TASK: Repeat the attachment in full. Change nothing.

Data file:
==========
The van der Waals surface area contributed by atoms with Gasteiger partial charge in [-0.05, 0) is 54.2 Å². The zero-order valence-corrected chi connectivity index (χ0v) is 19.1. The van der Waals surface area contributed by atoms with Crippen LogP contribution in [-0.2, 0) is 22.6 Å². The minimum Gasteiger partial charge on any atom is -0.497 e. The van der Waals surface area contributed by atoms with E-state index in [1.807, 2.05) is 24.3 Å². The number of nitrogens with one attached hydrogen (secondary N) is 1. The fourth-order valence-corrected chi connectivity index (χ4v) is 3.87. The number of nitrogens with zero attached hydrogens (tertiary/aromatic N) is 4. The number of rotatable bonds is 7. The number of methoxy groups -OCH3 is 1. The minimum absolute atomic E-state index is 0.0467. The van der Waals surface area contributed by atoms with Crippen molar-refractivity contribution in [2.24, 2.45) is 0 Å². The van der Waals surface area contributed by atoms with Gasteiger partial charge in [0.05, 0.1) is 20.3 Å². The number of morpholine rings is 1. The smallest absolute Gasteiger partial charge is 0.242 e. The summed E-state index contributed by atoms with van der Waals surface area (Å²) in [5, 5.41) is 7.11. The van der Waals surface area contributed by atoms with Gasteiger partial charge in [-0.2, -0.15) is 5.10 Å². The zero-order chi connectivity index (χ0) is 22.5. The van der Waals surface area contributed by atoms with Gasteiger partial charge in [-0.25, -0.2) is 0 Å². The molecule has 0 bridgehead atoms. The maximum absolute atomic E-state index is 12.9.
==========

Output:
The van der Waals surface area contributed by atoms with Gasteiger partial charge in [-0.05, 0) is 54.2 Å². The zero-order valence-corrected chi connectivity index (χ0v) is 19.1. The van der Waals surface area contributed by atoms with Crippen LogP contribution in [-0.2, 0) is 22.6 Å². The minimum Gasteiger partial charge on any atom is -0.497 e. The van der Waals surface area contributed by atoms with E-state index in [1.807, 2.05) is 24.3 Å². The number of nitrogens with one attached hydrogen (secondary N) is 1. The fourth-order valence-corrected chi connectivity index (χ4v) is 3.87. The number of nitrogens with zero attached hydrogens (tertiary/aromatic N) is 4. The number of rotatable bonds is 7. The number of methoxy groups -OCH3 is 1. The minimum absolute atomic E-state index is 0.0467. The van der Waals surface area contributed by atoms with Crippen molar-refractivity contribution in [2.24, 2.45) is 0 Å². The van der Waals surface area contributed by atoms with Gasteiger partial charge in [0.05, 0.1) is 20.3 Å². The number of morpholine rings is 1. The smallest absolute Gasteiger partial charge is 0.242 e. The summed E-state index contributed by atoms with van der Waals surface area (Å²) in [5, 5.41) is 7.11. The van der Waals surface area contributed by atoms with Gasteiger partial charge in [-0.2, -0.15) is 5.10 Å². The zero-order chi connectivity index (χ0) is 22.5. The van der Waals surface area contributed by atoms with Gasteiger partial charge in [-0.25, -0.2) is 0 Å². The molecule has 0 bridgehead atoms. The maximum absolute atomic E-state index is 12.9.